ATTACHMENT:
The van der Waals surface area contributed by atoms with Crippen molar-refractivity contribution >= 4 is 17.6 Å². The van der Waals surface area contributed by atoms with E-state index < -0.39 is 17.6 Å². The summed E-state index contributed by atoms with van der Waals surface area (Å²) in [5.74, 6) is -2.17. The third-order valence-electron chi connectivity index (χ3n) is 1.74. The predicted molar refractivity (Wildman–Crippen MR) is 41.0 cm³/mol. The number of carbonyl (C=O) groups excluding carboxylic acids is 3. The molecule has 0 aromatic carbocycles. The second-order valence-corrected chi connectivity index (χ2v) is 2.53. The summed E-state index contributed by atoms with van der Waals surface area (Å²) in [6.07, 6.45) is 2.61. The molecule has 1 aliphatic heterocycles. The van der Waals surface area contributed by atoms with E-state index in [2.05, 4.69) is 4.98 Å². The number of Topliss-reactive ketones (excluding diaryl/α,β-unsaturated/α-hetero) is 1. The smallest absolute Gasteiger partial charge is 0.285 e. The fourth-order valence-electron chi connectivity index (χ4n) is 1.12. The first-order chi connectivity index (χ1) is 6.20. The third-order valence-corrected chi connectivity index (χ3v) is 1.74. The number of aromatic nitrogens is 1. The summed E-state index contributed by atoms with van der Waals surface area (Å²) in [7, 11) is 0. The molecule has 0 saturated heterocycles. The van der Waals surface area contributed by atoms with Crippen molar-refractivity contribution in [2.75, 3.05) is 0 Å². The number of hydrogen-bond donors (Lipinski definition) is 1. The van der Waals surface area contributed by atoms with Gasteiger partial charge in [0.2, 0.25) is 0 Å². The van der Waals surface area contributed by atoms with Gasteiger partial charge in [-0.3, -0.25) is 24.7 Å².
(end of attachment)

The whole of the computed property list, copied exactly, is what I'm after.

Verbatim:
The van der Waals surface area contributed by atoms with Crippen molar-refractivity contribution >= 4 is 17.6 Å². The van der Waals surface area contributed by atoms with E-state index < -0.39 is 17.6 Å². The summed E-state index contributed by atoms with van der Waals surface area (Å²) in [5.74, 6) is -2.17. The third-order valence-electron chi connectivity index (χ3n) is 1.74. The predicted molar refractivity (Wildman–Crippen MR) is 41.0 cm³/mol. The number of carbonyl (C=O) groups excluding carboxylic acids is 3. The molecule has 0 aromatic carbocycles. The second-order valence-corrected chi connectivity index (χ2v) is 2.53. The summed E-state index contributed by atoms with van der Waals surface area (Å²) in [6.07, 6.45) is 2.61. The molecule has 1 aliphatic heterocycles. The van der Waals surface area contributed by atoms with E-state index in [2.05, 4.69) is 4.98 Å². The number of Topliss-reactive ketones (excluding diaryl/α,β-unsaturated/α-hetero) is 1. The smallest absolute Gasteiger partial charge is 0.285 e. The fourth-order valence-electron chi connectivity index (χ4n) is 1.12. The first-order chi connectivity index (χ1) is 6.20. The third-order valence-corrected chi connectivity index (χ3v) is 1.74. The number of aromatic nitrogens is 1. The summed E-state index contributed by atoms with van der Waals surface area (Å²) in [7, 11) is 0. The molecule has 0 saturated heterocycles. The van der Waals surface area contributed by atoms with Crippen molar-refractivity contribution in [2.75, 3.05) is 0 Å². The number of hydrogen-bond donors (Lipinski definition) is 1. The van der Waals surface area contributed by atoms with Gasteiger partial charge in [0.2, 0.25) is 0 Å². The van der Waals surface area contributed by atoms with Gasteiger partial charge in [-0.3, -0.25) is 24.7 Å².